The Charm Of Tassel Loafers

August 29, 2012

The Charm of Tassel Loafers

I really like tassel loafers. I’m wearing a shell cordovan pair now with brown sharkskin trousers, a dark green v-neck sweater, light blue oxford cloth button-down shirt, navy over-the-calf socks, and a dark reddish-brown alligator belt. With clothes that are a bit too fully cut, tassel loafers can look a little fuddy duddy; with clothes that are too tight, they can look overly hip. Somewhere in the middle, I think, is where they look best.

Tassel loafers came into being in the post-war period of the 1940s, right when tweed jackets, Shetland sweaters, and penny loafers dominated prep schools and Ivy League campuses. As college students graduated, they wanted something as comfortable as their slip-ons, but were a bit dressier and more sophisticated for their new life in the business world. It was around this time that an actor named Paul Lukas came back from Europe with a pair of oxfords. They had little tassels at the end of their laces, which Lukas thought made them look more lively. So he took them to a couple of New York shoemakers to see if they could make something similar, and they in turn took the job to Alden. The company’s president at the time, Arthur Tarlow, came up with tasseled loafers and they were an instant success. That makes Alden’s model the original, and Paul Lukas the first man to wear this style of footwear. You can read more about this wonderful history in this article by Bruce Boyer.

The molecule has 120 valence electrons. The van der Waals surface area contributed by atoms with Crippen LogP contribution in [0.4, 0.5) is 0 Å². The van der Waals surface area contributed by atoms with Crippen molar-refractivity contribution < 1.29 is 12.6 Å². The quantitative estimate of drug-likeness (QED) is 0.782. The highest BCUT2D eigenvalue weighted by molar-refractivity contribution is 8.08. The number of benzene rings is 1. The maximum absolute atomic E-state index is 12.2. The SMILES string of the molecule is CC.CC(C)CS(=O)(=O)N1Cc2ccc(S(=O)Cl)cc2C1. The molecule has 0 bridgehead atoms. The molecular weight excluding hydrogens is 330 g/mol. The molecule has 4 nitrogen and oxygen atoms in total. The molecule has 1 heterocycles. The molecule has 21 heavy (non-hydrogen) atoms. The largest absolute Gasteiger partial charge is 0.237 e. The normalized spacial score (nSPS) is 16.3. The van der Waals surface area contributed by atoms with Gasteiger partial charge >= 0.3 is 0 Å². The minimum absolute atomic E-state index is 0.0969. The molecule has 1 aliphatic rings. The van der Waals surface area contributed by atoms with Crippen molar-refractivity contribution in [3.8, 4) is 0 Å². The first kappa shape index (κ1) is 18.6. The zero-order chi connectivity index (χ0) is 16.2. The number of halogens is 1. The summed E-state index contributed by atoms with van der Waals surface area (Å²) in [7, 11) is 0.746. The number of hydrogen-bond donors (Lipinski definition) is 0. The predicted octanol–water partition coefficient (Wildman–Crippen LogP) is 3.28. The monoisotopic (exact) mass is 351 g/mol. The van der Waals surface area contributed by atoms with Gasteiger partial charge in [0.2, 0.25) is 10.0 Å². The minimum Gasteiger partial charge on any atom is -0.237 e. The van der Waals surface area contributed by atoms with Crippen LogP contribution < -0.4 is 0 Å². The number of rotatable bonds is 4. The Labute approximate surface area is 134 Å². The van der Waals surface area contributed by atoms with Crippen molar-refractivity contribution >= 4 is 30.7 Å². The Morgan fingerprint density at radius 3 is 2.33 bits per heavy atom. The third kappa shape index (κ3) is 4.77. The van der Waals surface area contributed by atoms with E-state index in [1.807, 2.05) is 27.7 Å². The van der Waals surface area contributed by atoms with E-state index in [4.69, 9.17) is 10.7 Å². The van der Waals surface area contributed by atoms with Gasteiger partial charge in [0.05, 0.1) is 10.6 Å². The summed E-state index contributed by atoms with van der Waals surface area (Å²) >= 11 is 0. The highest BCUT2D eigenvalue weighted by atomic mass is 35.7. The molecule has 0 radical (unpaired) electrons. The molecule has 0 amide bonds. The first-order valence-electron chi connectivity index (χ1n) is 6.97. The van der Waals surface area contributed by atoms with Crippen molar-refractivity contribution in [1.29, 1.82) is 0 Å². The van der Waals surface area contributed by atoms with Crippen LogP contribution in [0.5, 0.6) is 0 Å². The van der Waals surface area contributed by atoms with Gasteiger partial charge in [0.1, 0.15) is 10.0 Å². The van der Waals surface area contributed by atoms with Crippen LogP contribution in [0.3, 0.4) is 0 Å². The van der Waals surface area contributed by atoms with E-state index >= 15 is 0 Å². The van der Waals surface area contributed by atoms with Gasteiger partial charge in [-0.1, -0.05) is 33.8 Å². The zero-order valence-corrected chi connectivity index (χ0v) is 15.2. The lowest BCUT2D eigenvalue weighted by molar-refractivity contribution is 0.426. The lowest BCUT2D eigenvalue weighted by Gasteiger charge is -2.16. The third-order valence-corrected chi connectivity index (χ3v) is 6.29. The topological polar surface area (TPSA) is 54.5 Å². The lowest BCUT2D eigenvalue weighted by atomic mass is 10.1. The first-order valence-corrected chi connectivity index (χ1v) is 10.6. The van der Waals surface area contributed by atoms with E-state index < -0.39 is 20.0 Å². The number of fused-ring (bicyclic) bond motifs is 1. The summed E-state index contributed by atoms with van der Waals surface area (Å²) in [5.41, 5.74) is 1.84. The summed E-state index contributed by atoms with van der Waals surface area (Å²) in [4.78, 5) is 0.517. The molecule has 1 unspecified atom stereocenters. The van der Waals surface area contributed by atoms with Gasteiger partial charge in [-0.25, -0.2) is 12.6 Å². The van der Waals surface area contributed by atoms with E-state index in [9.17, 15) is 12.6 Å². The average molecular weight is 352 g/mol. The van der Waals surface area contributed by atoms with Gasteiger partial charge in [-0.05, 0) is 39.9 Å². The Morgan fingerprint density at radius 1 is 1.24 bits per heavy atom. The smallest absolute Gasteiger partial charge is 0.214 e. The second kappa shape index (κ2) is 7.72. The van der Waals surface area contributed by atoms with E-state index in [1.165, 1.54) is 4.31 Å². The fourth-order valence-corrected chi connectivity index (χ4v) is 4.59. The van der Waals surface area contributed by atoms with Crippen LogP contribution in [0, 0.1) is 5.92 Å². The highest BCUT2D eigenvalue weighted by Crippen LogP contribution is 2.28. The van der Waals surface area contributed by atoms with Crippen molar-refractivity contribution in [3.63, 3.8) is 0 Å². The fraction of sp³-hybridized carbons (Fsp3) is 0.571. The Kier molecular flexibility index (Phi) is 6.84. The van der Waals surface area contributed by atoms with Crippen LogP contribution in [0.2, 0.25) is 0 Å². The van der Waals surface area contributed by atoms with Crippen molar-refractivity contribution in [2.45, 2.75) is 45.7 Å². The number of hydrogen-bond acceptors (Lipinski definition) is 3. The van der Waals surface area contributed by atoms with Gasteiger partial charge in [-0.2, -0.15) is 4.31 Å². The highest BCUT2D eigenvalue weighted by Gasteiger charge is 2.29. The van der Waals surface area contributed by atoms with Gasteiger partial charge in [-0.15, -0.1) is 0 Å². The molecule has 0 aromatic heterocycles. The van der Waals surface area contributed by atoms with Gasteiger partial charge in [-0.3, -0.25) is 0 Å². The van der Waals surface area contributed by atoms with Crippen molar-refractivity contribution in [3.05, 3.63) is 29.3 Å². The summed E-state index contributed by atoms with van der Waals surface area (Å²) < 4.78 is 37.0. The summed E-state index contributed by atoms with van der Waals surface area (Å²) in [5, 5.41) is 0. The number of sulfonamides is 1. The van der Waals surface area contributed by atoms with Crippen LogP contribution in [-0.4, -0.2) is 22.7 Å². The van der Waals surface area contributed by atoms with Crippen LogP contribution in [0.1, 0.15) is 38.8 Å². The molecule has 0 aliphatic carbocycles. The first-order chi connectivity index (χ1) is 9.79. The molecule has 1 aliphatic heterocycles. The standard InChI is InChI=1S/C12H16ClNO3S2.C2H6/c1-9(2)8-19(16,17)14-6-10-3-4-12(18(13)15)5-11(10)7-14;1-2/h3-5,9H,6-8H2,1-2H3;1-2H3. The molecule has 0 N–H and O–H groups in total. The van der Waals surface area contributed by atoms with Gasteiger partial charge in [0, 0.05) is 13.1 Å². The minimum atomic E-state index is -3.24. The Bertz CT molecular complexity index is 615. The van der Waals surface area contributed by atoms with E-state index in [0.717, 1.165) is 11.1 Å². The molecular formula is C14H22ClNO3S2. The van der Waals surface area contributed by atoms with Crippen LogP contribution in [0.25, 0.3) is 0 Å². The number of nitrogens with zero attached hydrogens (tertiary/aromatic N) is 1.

Tassel loafers come in a variety of colors and leathers. The most common is brown calfskin, but the ne plus ultra is the reddish-brown shell cordovan that comes from Chicago’s Horween Tannery. Shell cordovan has the particularly good quality of holding the color burgundy well. In calf, burgundy can sometimes look cheap, but in horsehide leather, it absolutely glows. 

As for where to get them, there are probably a dozens of versions on the market. I’ll only cover a few. As mentioned, Alden’s is the original and its history as the classic makes it hard to beat. They also make a similar model for Brooks Brothers. The main deviation is the piece of leather that’s added to the heel cup. From England, we have Crockett & Jones’ Cavendish and Edward Green’s Belgravia. Crockett & Jones also makes a shell cordovan version for Ralph Lauren called the the Marlow, and it has a slightly more unique shade of shell cordovan brown.

My own pair is Allen Edmonds’ Grayson. It’s quite similar to Alden’s, but it has a higher vamp, which is the part the shoe that covers the top part of your foot. I thought it looked slightly better this way, so I bought a pair in shell cordovan. I couldn’t be happier with the purchase and recommend them highly.

If you’d like more affordable options, consider Loake’s Lincoln and Meermin’s 101381. Both come in around $175, but Meermin has the added advantage of being able to do special orders. If you’d like to get a pair in shell cordovan or suede, or made from a different last or sole, they’d be happy to make you a pair for a small surcharge. I have a pair of their made-to-order shoes and couldn’t be more impressed with their value. To order, read this buyer’s guide and then go to Meermin’s website. My only comment on that guide is that you should ask Meermin for sizing advice; don’t just assume. 

Tassel loafers aren’t anything I’d call “an essential,” but they’re certainly very enjoyable to wear. If you work in an environment that lets you get away with more casual footwear, try wearing a pair of these with a wool sweater and corduroys, or maybe a checkered tweed and flannel wool trousers. Both will carry a great sense of American style that’s both casual and sophisticated.